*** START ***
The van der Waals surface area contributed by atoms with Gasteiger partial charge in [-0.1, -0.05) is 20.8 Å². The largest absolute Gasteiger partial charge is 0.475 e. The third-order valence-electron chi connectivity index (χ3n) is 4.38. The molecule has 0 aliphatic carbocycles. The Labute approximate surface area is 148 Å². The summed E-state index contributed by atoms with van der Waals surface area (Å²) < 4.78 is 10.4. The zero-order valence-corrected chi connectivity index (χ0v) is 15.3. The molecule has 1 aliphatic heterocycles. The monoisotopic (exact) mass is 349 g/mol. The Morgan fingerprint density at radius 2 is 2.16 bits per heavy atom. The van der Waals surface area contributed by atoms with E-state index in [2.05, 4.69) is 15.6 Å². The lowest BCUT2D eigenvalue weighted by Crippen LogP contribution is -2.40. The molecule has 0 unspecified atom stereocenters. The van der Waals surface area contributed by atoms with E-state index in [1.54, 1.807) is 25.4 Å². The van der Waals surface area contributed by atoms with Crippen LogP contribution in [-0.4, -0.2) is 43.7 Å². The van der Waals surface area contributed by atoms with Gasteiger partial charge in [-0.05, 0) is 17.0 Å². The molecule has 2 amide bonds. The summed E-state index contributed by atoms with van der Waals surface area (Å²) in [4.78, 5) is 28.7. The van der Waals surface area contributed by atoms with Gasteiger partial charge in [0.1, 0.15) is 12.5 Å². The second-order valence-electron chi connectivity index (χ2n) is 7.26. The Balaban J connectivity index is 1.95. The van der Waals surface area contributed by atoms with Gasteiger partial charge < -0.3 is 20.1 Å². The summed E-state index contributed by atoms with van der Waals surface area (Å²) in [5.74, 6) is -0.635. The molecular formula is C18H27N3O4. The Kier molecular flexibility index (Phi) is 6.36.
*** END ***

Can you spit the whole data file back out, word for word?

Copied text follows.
The van der Waals surface area contributed by atoms with Gasteiger partial charge in [-0.1, -0.05) is 20.8 Å². The largest absolute Gasteiger partial charge is 0.475 e. The third-order valence-electron chi connectivity index (χ3n) is 4.38. The molecule has 0 aliphatic carbocycles. The Labute approximate surface area is 148 Å². The summed E-state index contributed by atoms with van der Waals surface area (Å²) < 4.78 is 10.4. The zero-order valence-corrected chi connectivity index (χ0v) is 15.3. The molecule has 1 aliphatic heterocycles. The monoisotopic (exact) mass is 349 g/mol. The Morgan fingerprint density at radius 2 is 2.16 bits per heavy atom. The van der Waals surface area contributed by atoms with E-state index in [2.05, 4.69) is 15.6 Å². The lowest BCUT2D eigenvalue weighted by Crippen LogP contribution is -2.40. The molecule has 0 unspecified atom stereocenters. The van der Waals surface area contributed by atoms with E-state index in [1.54, 1.807) is 25.4 Å². The van der Waals surface area contributed by atoms with Crippen LogP contribution in [-0.4, -0.2) is 43.7 Å². The van der Waals surface area contributed by atoms with Gasteiger partial charge in [-0.05, 0) is 17.0 Å². The molecule has 2 amide bonds. The summed E-state index contributed by atoms with van der Waals surface area (Å²) in [4.78, 5) is 28.7. The van der Waals surface area contributed by atoms with Gasteiger partial charge in [0.1, 0.15) is 12.5 Å². The second-order valence-electron chi connectivity index (χ2n) is 7.26. The Balaban J connectivity index is 1.95. The van der Waals surface area contributed by atoms with Gasteiger partial charge < -0.3 is 20.1 Å². The summed E-state index contributed by atoms with van der Waals surface area (Å²) in [5.74, 6) is -0.635. The molecular formula is C18H27N3O4. The Kier molecular flexibility index (Phi) is 6.36.